In Hinduism a linga or lingam is a stone pillar or a carving which some say has a phallic shape.
Some scholars associate this with mere sexuality. And the British missionary William Ward forcefully criticized the linga as a sign of a supposedly debauched Hindu religion.¹ For most Hindus, this colonial critique probably would be taken as Ward projecting his own repressed fears and desires onto Hindus and Hinduism as a whole.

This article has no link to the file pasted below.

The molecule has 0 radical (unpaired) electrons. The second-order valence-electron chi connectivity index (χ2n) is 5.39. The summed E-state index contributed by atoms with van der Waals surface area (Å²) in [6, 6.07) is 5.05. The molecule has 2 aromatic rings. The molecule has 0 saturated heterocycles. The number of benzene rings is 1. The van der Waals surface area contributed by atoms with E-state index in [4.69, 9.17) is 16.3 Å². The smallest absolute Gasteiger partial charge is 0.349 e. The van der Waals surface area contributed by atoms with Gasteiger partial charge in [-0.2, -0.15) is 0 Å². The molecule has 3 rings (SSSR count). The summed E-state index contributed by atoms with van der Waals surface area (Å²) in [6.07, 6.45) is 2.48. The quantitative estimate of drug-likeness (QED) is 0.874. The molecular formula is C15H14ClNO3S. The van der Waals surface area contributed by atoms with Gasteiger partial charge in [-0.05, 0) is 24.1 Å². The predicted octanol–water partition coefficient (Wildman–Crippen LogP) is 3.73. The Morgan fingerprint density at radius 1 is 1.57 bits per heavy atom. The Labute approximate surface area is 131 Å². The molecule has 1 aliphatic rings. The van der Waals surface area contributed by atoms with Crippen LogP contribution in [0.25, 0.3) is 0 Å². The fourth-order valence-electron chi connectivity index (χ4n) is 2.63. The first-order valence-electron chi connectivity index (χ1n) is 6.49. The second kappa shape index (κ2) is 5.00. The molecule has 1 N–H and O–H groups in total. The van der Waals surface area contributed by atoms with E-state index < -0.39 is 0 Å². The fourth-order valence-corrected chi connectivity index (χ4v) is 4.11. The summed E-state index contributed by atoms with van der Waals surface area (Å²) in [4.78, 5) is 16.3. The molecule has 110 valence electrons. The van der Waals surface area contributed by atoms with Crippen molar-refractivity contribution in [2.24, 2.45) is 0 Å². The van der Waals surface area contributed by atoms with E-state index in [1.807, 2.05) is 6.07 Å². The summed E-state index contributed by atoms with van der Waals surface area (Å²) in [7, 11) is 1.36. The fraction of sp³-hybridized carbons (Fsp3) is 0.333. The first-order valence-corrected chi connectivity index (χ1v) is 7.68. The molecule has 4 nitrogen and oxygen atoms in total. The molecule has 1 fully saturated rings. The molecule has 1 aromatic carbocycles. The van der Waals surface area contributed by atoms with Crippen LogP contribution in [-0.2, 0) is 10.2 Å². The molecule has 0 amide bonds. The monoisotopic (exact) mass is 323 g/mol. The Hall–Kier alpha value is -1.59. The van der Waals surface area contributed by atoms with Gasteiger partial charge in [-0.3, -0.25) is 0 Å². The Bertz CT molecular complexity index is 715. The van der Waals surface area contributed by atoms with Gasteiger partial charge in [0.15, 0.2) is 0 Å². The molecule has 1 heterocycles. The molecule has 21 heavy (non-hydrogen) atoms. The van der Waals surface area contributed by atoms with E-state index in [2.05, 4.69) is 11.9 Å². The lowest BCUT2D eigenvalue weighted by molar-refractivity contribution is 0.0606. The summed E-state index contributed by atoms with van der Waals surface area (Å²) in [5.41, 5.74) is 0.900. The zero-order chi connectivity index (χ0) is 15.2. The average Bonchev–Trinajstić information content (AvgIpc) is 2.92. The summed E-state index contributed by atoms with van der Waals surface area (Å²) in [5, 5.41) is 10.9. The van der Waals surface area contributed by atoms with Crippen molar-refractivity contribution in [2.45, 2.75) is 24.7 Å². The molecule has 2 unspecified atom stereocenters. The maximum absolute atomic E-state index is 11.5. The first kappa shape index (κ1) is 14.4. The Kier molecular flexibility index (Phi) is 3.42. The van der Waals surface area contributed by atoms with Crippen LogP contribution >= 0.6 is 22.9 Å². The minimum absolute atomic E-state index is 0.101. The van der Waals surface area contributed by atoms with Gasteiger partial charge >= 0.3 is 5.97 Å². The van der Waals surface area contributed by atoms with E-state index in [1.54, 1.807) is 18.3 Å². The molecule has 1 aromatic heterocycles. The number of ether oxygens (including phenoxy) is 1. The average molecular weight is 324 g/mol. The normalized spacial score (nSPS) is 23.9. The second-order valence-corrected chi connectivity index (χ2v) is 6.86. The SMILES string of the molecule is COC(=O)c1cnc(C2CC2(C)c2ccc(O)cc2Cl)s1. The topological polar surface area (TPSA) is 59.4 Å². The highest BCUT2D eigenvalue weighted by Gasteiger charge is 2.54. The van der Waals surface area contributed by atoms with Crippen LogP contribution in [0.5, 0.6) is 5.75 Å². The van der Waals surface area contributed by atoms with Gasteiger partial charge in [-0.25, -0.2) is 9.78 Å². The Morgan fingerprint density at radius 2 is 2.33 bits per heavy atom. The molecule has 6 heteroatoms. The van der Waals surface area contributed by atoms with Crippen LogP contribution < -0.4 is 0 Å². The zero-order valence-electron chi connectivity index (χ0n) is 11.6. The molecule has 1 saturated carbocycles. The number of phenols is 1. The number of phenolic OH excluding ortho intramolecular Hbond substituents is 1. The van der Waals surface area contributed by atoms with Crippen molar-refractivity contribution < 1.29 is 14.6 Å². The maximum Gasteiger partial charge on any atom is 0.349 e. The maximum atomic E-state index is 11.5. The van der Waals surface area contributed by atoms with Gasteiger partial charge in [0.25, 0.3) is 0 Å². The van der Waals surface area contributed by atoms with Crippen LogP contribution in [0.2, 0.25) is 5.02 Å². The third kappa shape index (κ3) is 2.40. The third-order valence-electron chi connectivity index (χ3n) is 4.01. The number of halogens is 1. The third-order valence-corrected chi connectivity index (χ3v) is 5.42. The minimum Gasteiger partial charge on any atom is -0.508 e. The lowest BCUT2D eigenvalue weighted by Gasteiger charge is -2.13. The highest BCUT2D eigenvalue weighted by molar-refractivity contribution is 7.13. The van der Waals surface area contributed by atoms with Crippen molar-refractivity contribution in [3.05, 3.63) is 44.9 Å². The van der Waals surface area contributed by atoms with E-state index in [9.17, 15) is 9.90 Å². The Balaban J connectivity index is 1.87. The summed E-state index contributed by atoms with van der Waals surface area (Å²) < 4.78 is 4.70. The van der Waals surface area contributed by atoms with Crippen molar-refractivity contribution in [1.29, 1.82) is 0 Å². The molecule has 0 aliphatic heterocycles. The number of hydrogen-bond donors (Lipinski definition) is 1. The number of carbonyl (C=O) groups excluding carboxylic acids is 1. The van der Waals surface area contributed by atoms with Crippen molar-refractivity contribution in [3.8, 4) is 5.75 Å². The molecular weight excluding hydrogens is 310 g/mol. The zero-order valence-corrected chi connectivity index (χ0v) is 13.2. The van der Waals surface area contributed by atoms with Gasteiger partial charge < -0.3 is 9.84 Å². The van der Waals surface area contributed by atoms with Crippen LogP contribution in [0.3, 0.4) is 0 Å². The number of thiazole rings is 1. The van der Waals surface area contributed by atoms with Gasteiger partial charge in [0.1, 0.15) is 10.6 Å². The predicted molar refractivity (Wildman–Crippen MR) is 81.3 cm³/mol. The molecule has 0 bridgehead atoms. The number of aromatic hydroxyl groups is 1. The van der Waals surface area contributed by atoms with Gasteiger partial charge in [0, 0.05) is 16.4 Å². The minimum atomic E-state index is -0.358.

Indeed, in Hindu metaphysical thought the linga is said to represent the creative, generative aspect of creation, just as the yoni represents the mysteries of the cosmos and, especially, those of cosmic origins.
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